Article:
Raghu will be presenting the following session
filter_list help_outline
  • 45 Mins

    The type-system of Haskell is well-known as well as notorious for its rigour & strong mathematical foundations.
    In this talk, we would like to explain about the recent idea of GADT's and how they help eliminate runtime checks & issues.

    Our hope is that newbies to Functional Programming, and esp., Haskell are no longer intimidated by the term GADT's but instead see them as their ally in conquering some types of problems.

1. What got you into Functional Programming (FP)?

My crazy love for Math & patterns, coupled with an inherent laziness to write verbose code led me to different on a quest for different programming languages & paradigms such as LISP, Mathematica, J, etc.

And when I was working in the UK, an architect friend there who was going to study Type theory at Oxford suggested I give Haskell a try--and it was love at first byte! :-)

Mathematical functions, and their compositions were ALMOST the SAME in CODE as in real Equations!

The paper "Why Functional Programming Matters" by John Hughes, the book SICP, and many other gems, coupled with my decision to delve deep into FP using Haskell as a language made the perfect combination...and I've been hooked ever since!

2. What has been your best moment or highlight working with FP?

To steal a *term* (pun un-intended) from a famous Martin Garner book, there have been countless tiny "Aha!" moments in my journey of trying to un-learn the imperative style of thinking/programming & grokking functional programming concepts.

Especially dear to me was the "fan-boy" moment when I was able to meet John Hughes in person in Bangalore during Functional Conf-2016 & discuss with him some ideas that my friend & I were working on. We were also able to 'port' a major portion of a popular open-source library by Google written in terms of over 30 Java source-files into a Haskell system of just 70+ lines of succinct code!!

That and many more successes at my current start-up where I was able to implement code using FP in Python--that gave rise to hitherto unseen levels of code-correctness, reliability & maintainability.

All this with just the core concept of Pure functions in the mathematical sense!  This has reinforced my belief that FP is a very elegant approach of specifying & modelling problems & solutions with a happy side-effect of obtaining lots of re-usable, compose-able, unit-testable & maintainable code.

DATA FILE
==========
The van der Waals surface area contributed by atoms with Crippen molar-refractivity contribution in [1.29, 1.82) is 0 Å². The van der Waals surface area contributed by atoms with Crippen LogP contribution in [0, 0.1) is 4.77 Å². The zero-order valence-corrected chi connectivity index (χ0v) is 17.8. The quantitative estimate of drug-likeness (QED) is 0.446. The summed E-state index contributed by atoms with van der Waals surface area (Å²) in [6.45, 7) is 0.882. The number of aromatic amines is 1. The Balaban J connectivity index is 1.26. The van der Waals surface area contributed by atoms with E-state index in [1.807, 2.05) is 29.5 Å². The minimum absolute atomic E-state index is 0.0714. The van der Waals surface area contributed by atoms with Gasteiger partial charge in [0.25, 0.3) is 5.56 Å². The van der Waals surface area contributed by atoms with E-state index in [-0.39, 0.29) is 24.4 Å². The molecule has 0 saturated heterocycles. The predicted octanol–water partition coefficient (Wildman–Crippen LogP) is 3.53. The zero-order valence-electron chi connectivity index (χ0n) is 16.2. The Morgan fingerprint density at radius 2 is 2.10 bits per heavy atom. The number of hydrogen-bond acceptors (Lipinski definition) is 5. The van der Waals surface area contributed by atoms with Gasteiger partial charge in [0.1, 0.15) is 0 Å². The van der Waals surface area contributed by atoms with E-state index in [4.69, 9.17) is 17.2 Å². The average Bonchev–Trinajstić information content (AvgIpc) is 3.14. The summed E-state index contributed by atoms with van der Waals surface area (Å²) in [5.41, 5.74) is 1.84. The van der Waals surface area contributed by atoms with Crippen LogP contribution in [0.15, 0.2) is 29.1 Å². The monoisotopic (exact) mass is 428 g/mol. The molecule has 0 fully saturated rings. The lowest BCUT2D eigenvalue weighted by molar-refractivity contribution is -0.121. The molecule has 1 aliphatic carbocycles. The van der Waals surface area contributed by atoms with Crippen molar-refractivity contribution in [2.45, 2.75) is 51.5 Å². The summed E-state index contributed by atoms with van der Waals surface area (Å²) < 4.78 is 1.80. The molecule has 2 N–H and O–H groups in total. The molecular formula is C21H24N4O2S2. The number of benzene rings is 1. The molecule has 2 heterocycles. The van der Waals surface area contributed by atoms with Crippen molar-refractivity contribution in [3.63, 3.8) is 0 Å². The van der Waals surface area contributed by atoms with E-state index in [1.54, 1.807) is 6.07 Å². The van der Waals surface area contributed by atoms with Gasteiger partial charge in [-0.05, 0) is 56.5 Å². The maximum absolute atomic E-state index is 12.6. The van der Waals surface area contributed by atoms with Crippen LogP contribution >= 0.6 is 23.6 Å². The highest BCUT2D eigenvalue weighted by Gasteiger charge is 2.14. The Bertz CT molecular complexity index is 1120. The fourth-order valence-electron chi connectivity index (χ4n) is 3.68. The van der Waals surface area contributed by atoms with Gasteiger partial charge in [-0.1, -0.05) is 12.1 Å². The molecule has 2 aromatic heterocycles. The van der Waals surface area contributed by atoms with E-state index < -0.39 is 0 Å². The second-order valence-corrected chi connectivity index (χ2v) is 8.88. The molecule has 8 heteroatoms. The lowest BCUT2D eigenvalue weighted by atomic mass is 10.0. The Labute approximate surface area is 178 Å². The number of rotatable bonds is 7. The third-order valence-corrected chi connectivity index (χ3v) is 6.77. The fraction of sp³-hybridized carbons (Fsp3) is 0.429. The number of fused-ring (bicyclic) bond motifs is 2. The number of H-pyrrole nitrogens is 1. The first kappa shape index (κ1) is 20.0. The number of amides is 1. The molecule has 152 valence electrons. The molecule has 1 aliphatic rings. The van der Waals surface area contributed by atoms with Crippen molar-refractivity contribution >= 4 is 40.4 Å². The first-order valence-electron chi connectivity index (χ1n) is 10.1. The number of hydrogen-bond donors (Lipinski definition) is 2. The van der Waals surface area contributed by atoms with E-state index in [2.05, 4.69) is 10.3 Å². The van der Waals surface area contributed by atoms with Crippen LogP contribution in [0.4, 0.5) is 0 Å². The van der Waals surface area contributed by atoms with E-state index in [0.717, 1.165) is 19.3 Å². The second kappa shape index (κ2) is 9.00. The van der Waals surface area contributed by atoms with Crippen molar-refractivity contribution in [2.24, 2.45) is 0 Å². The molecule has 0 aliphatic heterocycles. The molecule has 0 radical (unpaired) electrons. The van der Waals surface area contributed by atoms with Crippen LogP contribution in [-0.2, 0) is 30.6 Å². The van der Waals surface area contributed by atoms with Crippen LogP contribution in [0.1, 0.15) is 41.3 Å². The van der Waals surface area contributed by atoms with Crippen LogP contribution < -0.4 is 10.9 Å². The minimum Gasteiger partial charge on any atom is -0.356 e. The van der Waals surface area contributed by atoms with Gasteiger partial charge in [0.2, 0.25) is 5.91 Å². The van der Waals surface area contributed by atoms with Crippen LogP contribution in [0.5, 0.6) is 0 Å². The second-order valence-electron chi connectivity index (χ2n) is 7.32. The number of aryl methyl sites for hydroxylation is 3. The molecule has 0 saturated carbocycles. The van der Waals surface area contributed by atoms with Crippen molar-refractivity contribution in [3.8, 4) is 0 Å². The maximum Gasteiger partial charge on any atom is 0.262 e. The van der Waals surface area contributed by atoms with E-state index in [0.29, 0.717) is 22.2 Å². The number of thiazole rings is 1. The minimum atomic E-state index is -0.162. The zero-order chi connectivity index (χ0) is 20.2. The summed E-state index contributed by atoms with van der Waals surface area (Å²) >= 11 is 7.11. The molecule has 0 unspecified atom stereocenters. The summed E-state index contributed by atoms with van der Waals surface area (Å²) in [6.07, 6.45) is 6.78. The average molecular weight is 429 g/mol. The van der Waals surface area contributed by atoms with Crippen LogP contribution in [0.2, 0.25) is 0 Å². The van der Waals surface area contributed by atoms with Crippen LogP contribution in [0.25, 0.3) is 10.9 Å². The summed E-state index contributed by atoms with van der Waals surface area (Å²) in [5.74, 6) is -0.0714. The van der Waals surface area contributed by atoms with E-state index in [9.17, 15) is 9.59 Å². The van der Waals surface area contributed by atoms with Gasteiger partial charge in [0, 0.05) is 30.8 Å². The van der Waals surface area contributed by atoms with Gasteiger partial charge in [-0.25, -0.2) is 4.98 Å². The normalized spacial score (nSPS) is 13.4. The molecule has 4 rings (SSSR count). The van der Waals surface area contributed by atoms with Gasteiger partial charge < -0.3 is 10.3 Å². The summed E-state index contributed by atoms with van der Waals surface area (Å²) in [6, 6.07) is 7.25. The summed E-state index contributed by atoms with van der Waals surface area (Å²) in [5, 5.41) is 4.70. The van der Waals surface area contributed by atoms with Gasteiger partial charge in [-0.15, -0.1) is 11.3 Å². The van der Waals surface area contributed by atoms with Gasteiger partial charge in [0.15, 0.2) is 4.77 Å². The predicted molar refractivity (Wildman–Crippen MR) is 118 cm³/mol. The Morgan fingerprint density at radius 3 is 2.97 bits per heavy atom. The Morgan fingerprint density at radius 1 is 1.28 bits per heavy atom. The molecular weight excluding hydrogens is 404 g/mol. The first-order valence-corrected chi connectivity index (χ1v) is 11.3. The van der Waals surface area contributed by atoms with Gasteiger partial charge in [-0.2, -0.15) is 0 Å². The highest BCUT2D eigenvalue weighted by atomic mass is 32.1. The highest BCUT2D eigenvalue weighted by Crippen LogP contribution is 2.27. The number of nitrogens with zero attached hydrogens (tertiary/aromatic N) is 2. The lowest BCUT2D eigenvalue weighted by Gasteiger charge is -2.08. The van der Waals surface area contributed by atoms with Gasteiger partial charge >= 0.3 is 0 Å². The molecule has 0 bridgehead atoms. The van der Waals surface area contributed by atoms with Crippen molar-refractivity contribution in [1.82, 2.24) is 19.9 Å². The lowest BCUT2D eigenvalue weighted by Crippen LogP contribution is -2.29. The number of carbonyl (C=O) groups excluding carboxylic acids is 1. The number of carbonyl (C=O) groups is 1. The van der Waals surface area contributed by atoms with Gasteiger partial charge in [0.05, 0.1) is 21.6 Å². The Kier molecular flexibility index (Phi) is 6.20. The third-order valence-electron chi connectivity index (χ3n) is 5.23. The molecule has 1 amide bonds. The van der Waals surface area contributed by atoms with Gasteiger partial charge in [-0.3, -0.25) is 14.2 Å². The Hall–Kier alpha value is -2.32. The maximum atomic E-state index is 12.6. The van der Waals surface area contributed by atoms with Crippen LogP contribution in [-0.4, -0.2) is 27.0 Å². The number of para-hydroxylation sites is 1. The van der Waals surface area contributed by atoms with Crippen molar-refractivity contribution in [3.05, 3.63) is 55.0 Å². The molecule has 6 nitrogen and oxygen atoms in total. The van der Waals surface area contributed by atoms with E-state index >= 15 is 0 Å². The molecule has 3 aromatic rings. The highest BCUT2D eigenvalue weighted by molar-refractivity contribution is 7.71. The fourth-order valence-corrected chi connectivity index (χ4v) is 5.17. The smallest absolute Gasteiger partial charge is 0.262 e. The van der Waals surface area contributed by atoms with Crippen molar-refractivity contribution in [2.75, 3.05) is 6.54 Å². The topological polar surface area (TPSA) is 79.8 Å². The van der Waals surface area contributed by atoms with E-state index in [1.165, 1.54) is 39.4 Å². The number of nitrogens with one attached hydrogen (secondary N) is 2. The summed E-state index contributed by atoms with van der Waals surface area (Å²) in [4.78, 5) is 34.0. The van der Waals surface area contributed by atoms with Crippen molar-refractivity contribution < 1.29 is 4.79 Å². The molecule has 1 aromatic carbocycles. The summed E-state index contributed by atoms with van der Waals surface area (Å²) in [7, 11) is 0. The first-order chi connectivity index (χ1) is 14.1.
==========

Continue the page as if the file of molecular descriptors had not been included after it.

3. What are some of the greatest challenges of working with FP?

To stay 'on course' & to inspire others to join ! Let me explain...

I have seen that, especially in multi-paradigm languages that do not enforce FP concepts strongly such as Python, Java, etc...the developers are almost always 'tempted' to forgo the control needed to be exercised to isolate pure code from the impure mess that is the bane of such systems.

I feel we need more & more people in the FP community to evangelize & show the world what can be done through FP, and that it is not rocket-science.

Part of the challenge is also due to a general aversion to all things Math -- which is a bigger problem anyways. So, I think there is a dearth of great expositors/teachers who can inspire FP newbies to the field.

4. All the mainstream programming languages are adding functional programming features. Most new languages and frameworks are strongly influenced by FP. What is your advice to object-oriented programmers?

To think 'object'ively' and weigh the pros & cons of FP -- to give it a try with an un-biased mind! :-) 

5. What will be some of the key takeaways from your sessions at the conference?

A simple mathematical intuition of what is it that is happening w.r.t. the feature called GADT's--that has been the overarching interest for me -- how can we make esoteric-concepts more accessible to the general public/developers -- so that they too can jump in & wet their feet in the wonderful waters of Math in general & concepts which rely on Math, such FP, Physics, Machine Learning, etc...

6. The conference has more than 50 sessions. Which ones are you most looking forward to attending and why?

I am interested in all the talks, but I do have some favourites I am looking forward to.

I am very excited to hear Edward Kmett's keynote on his Logic Programming framework Guanxi, which is attempting to unify several important milestones/techniques in terms of efficiency of both specifying & solving constraint-solving, which can have far reaching implications for AI & many other fields in the future.

And I am eagerly awaiting the sessions on Haskell & APL -- which is another favourite of mine in terms of bringing novel ways of thinking about programming...!

And more than sessions, I love the chance to interact & listen to fellow-developers & master practitioners share their war-stories & wisdom!